Within the ICT4D field the concept of ‘knowledge society’ is often used. This blog post wants to delve deeper into what knowledge societies actually are, how ICT4D can help achieving them, and why it matters.
So what do we mean by ‘knowledge society’?
Today, knowledge and information have significant impact on people’s lives. In a ‘knowledge society’ sharing of knowledge and information is key. There is an emphasis within knowledge societies of the human rights agenda, the importance of knowledge sharing and an inclusive participatory character. ICTs are key in knowledge societies as they increase the speed of and can facilitate this knowledge sharing. As such, it has the power to transform economies and societies.
Continue reading “Building Knowledge Societies through ICT4D”
With the 2030 Agenda for Sustainable Development, a commitment to inclusive and equitable quality education at all levels was made a priority. This post will focus on inclusive education and the role ICTs can play.
‘Inclusive education is a process of strengthening the capacity of the education system to reach out to all learners (…). As an overall principle, it should guide all education policies and practices, starting from the fact that education is a basic human right and the foundation for a more just and equal society’ (UNESCO 2009)
Continue reading “ICTs for Inclusive Education”
In the beginning of the era of ICTs, technology designed by white men in the Minority World was assumed to be equally useful to everyone everywhere. Today, we know that technologies are not gender neutral and that they mirror the norms of the societies, where they are created. Gender mainstreaming is widely spread in the international development field and yet, of the more than 5 billion people (66% of the world population) that have a mobile phone subscription women are 10-25 per cent less likely than men to own a mobile phone, depending on where they live.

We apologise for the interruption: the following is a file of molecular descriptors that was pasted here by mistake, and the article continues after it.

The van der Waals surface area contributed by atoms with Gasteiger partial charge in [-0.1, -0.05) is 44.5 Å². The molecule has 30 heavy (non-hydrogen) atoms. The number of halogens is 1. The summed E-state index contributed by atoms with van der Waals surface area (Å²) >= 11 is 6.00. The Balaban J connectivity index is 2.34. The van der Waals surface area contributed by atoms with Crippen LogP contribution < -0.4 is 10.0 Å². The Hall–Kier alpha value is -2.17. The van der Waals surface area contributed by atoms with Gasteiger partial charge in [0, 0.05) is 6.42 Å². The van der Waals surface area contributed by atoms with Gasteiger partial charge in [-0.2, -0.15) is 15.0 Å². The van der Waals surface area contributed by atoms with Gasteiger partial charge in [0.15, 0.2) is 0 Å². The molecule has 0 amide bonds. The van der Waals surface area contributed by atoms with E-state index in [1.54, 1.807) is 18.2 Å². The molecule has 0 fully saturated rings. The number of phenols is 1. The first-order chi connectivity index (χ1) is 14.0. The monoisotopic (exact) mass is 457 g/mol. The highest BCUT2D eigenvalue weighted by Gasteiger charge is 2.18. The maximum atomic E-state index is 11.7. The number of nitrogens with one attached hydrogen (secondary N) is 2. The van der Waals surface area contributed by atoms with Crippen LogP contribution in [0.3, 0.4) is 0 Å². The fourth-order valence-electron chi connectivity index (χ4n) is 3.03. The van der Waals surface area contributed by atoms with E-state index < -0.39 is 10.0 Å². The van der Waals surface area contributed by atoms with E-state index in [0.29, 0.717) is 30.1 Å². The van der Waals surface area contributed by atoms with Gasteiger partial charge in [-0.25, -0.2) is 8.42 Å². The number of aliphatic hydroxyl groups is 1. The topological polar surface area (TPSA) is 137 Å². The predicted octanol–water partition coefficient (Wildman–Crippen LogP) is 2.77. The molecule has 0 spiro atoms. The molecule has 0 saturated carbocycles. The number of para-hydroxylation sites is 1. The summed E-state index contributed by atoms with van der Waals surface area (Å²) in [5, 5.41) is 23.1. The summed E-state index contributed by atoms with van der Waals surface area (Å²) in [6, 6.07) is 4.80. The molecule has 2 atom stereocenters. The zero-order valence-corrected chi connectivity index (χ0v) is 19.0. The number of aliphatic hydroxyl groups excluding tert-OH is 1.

Gender mainstreaming has been criticised for not sufficiently recognise other inequalities that effect women’s lives. Many feminists promote an intersectional understanding of gender in relation to other social categories. An understanding that doesn’t presume that oppression based on gender is the only oppression causing exclusion in a person’s life. In the introduction to the ICT focused issue of the Journal Gender and Development published in July 2018, Amy O’Donnell and Caroline Sweetman argue that ICT4D needs to move beyond questions about access to ICTs and begin addressing the intersectional issues of power and inequality. This involves asking whose experiences are included and whose are excluded when important questions concerning women’s rights are discussed.
But asking these questions can make us uncomfortable. This is sometimes the case when examining the encounter between gender and disability, or women’s rights and the rights of persons with disabilities. This combined field is mined with tension and difficult questions.
Continue reading “Getting Uncomfortable – Friction between Women’s Rights and Disability Rights”